Similarly, Mary Ann Moman notes that “the UMC’s Annual Conferences expect that our seminaries will provide the kind of education and skill sets—preaching and pastoral care—that equip a person graduating with a Master of Divinity degree with the basics needed to begin ministry.” Garrett’s Peluso-Verdend adds that churches want “competent, educated clergy for parish ministry. What that involves is an understanding and appreciation for the denominational heritage—being a keeper of the denominational tradition, the Wesleyan and Methodist tradition. That’s really important to the denomination.”
Yet as Jean Stairs, principal of the United Church of Canada’s Queen’s Theological College (Kingston, Ontario) observes, graduate-level theological education must also equip pastors to relate to the broader communities in which they will serve. “In Canada, all the studies are showing that we have the highest educated workforce. People in our pews are going to be highly educated people. So, if our ministers are not able to address that kind of context, I think it’s a recipe for problems for the church, for the revitalization of the church,” she says.
Within the context of leadership development, many seminary and denominational representatives point to the value of grounding that education within a multicultural and ecumenical setting. Mary Ann Moman suggests that pastors “need to be well-versed in not only their own religious traditions, but in the multitude of religious traditions in which they will find themselves.” Seminaries have brought tremendous value to the wider church as “ecumenical pioneers,” notes Jonathan Strandjord, by nurturing and maintaining cross-denominational relationships with students, faculties, and academic consortia.
The experience of Evangelical School of Theology, where the majority of students come from denominations other than the supporting one, is the norm rather than the exception these days in seminary settings. And it is a trend that Bishop Sigman applauds. “The Evangelical Congregational Church has the satisfaction and joy of knowing that the work of the Kingdom of God is being advanced because men and women are being prepared to proclaim the good news of Jesus Christ. My message, when speaking to EC churches is, and will continue to be, ‘Let’s forge a unity such that we can truly be a Kingdom-minded seminary without concern about labels,’” he says.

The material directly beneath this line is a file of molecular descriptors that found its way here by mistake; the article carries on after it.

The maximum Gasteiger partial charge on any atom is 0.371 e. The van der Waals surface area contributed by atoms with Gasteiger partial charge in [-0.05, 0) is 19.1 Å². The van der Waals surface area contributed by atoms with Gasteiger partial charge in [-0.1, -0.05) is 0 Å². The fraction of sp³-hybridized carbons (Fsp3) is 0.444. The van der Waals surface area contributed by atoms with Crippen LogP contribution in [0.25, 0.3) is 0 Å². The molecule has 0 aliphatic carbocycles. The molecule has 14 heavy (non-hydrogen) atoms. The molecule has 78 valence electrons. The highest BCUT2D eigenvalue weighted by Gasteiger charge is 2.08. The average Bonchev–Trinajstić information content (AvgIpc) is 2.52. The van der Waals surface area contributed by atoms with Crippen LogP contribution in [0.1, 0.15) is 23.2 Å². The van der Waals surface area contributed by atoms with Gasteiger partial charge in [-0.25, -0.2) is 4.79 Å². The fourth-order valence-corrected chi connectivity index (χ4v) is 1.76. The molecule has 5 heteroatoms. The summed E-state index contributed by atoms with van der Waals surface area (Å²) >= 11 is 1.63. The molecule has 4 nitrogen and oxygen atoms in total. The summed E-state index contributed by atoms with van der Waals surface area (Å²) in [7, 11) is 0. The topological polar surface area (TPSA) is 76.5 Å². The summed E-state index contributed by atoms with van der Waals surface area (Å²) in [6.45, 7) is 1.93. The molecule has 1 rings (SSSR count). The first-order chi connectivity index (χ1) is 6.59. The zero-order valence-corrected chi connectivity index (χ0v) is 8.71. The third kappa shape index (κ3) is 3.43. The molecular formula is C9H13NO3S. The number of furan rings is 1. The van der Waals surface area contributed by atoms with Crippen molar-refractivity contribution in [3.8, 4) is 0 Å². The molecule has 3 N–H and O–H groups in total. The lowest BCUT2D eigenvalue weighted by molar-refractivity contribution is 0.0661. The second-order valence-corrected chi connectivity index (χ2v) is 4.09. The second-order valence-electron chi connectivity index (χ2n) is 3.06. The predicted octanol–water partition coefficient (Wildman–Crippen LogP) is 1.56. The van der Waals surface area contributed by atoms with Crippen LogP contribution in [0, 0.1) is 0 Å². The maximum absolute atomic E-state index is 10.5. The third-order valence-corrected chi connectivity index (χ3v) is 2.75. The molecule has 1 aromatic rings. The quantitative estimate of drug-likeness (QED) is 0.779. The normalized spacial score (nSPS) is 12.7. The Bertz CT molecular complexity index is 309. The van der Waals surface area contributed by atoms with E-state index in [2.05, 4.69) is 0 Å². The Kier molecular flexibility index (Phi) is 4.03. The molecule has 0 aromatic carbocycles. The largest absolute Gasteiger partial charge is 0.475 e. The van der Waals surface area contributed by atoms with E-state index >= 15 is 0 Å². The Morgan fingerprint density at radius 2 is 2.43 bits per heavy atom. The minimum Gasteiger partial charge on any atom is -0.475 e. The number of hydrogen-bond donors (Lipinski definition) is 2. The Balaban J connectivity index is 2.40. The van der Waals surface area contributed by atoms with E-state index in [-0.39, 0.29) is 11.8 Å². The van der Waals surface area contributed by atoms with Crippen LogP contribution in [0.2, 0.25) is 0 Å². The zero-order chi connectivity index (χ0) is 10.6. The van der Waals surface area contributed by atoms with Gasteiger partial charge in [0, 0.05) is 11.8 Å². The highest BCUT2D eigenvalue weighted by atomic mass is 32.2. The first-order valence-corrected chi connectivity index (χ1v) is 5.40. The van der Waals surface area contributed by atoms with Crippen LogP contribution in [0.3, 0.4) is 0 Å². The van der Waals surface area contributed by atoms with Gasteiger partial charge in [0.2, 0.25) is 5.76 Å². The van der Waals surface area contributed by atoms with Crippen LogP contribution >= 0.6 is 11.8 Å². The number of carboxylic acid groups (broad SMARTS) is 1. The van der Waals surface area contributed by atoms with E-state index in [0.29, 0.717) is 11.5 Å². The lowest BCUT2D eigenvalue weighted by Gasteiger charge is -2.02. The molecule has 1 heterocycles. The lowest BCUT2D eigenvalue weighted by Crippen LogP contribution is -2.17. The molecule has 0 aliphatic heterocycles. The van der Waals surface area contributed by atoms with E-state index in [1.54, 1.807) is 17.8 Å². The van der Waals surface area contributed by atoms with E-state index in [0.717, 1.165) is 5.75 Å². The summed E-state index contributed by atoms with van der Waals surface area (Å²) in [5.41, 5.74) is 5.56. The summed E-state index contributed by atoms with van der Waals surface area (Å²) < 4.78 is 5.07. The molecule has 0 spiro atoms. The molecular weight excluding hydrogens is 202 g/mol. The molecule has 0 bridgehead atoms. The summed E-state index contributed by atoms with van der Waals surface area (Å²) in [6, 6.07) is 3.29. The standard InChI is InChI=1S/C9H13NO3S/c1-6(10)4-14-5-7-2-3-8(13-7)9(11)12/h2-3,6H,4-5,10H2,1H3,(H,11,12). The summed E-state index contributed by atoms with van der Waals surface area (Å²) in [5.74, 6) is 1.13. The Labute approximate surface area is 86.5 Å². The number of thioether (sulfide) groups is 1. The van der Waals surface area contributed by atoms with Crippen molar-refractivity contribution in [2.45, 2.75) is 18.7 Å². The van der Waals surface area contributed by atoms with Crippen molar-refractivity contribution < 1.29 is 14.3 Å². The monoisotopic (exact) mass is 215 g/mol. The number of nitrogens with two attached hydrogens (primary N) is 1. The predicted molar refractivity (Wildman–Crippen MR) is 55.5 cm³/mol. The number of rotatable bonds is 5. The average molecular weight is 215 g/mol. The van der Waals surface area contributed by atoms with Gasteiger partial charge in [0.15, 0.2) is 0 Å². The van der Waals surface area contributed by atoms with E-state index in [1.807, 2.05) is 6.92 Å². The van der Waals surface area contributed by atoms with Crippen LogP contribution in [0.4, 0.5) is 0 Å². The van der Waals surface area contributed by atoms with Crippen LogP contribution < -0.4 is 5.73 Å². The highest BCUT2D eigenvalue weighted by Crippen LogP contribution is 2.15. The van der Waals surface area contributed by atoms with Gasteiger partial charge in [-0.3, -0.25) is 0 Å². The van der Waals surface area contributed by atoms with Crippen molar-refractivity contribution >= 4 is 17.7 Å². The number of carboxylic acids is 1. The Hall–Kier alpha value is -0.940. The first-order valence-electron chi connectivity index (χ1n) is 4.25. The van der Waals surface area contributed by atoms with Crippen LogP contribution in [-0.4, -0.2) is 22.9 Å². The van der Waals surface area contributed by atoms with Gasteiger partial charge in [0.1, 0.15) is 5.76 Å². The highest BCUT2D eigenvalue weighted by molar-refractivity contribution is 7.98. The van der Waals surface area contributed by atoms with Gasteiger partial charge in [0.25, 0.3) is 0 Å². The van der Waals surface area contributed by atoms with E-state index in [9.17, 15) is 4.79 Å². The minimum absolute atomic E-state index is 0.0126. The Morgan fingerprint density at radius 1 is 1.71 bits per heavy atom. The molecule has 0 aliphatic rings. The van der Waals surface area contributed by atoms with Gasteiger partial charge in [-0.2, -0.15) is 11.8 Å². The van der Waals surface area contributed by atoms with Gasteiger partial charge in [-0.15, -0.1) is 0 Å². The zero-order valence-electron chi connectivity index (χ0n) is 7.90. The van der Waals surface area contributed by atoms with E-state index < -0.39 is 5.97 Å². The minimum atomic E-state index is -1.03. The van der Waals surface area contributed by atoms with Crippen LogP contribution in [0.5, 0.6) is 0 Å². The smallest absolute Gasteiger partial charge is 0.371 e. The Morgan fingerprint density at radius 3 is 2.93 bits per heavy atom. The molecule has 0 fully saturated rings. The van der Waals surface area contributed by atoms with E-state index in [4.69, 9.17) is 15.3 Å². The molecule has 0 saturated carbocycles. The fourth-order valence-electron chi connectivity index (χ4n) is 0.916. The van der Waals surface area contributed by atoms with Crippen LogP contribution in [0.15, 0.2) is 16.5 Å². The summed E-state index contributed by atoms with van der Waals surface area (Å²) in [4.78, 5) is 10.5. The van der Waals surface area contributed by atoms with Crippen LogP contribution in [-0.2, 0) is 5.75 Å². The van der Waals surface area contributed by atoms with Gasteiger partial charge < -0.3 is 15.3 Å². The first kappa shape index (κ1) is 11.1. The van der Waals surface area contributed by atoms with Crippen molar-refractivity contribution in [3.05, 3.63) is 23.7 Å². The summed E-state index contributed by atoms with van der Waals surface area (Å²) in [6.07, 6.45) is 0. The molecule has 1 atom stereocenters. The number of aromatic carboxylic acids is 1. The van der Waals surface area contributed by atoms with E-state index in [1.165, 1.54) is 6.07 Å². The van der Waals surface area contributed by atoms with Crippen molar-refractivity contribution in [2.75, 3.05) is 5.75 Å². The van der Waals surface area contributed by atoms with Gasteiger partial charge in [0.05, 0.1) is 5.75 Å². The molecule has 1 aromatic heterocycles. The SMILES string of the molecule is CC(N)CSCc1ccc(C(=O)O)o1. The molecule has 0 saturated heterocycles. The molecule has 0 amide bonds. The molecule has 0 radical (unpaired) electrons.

Such a spirit of ecumenism is foundational to the Interdenominational Theological Center (ITC), located in Atlanta, Georgia, where six independent denominational seminaries share faculty and students in common academic community. ITC was born from a recognition that many key historically African-American denominations were not able to sponsor accredited theological schools on their own. The ITC centralizes the resources of these denominations and their seminaries in one academic center, says President Michael Battle. While students enter through the seminary of their sponsoring denomination, they take classes with other students and faculty from each of the affiliated denominations.
Battle explains that this cross-denominational experience impacts students’ future ministry: “Ecumenism on campus is advanced because students share faculty and engage in classroom discussions and debate. You have the benefit of these six distinct perspectives. It also creates a context where the students learn in their theological education the benefit of collaboration with different pastors of different denominations.”